Dick Cheney on banning Muslims
Dick Cheney on banning Muslims

What do you think? With whom do you agree on this matter and why? Respond

The unfortunate Arabs

Guest post by Sheeraz Khan, author of The World Is In Me

First thing what comes to my mind when I think of Arab world is Dubai or Kuwait. What it would be like going to a place where the definition of Heaven on Earth defines. Where an average citizen not only drives in Ferrari but also has a lion or tiger pub as a pet. Women are compared to Angels especially their ferocious eyes are no less than hypnotizing and driving a Hummer car in desert will leave you with feeling that you conquered the world.

It’s always magical to have a visit to the place which turned itself into world’s most developed city(Dubai) from being just a desert or a land known just for selling dates and camels to the outsiders. Coming back home from the ‘bright side’ of Arab leaves you with a feeling that life is beautiful and you wish what if your whole life is just like this. Having a business not with many risks, sufficient money to feed your generations to come, 3 or 4 beautiful wives among whom no one having trouble with another one because you treat them equally, luxurious cars, villas, polo and what not. Just Google for the image of an arab stud or a beautiful women, seeing their face itself gives you an instinct idea like.. . what if having a life like that or you wonder how crazy they enjoy their routine life in a buffet way.

But just like every coin has the other side as well the other side of arab is not this lavish. Forget lavish it’s a battle surviving every day. Leaving Dubai might give you ecstacy but leaving Syria or Palestine wont let you stop wondering that life is a nightmare.

Putting aside whatever the government decisions were from the western side or the Arab rulers deciding their own people fate, whatever happening in the dark side of Arab world is no less than a war against innocent people. Did they ever wanted any of this? Did they imagine that their children one day will have to see a situation where they’ll be leaving their homes, there everything where they grew up and dreamed of living a normal life and fly away to other countries as refugees with no guarantee for their future or their own life. Whoever is responsible which I seriously don’t want to know because there ain’t any conclusion but onething I know is that the common people are suffering for food and basic requirements. The governments blame one another and ISIS is doing everything they would have done to spread terror sometimes I wonder is ISIS having more weapons than U.S and Russia or is it there terror mind turned more confident and brave than our leaders.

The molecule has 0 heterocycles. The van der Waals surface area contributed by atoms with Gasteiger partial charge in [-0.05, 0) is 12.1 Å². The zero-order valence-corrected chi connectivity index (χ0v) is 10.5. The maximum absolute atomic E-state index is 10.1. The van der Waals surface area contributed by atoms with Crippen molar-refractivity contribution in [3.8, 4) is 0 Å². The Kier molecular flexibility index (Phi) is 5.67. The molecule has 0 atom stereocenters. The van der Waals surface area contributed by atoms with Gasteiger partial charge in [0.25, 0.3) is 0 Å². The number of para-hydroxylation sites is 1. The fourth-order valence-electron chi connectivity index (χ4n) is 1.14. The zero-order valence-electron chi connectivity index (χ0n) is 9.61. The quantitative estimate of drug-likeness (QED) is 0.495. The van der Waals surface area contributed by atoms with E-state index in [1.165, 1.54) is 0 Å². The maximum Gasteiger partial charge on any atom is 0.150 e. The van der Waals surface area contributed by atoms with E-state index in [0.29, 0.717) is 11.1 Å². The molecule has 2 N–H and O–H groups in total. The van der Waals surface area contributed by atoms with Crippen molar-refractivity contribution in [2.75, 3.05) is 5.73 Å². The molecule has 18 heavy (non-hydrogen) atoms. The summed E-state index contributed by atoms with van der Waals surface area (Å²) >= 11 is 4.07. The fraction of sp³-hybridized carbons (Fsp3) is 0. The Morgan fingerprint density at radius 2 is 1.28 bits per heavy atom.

We have fallen to an extent where people want to give up religious faith because it is no more considered good to believe in someone helping us from above the skies (nothing is worst than losing faith in something beyond creation) because they think it is the root cause for all human destruction.
We send funds and charity organizations do their best to feed the hungry mankind living in fear. Celebrities and rich people sitting in royalty send millions but I don’t think it will solve the problem unless we succeed in realizing the one who is responsible behind all the chaos happening. If we don’t do that surely a day will come when we’ll be feeling sorry for not doing something useful at right time.

We believed in God when we wanted something for ourselves or our loved ones and took it for granted now that we are seeing someone behind the masks destructing humanity we are considering God’s religion to be a root cause for destruction of world peace (such a shame).
Did’nt you ever feel like there are people in our society who are using religion or democracy as a shield to satisfy their egoistic or satanic (dirty mind) needs?

May be its time that we should start blaming them just like if am a bad man its because I choose to be bad but not because of my parents similarly, lets blame the one who is trying to divide us not the religion or human values which are meant to unite us. See the difference


Books by Sheeraz Khan

The World Is In Me ~ View on Bookshelves | View on Amazon

The Road to Illness

Guest post by Andrew James Archer, author of Pleading Insanity

I think one of the main reasons American’s mental health is so impoverished has to do with the dominant perception on “mental illness” being similar to physical diseases or infections. We are culturally dependent on psychotropic medications partially due to viewing “mental illness” as an external concept or a tangible and separate entity from the individual.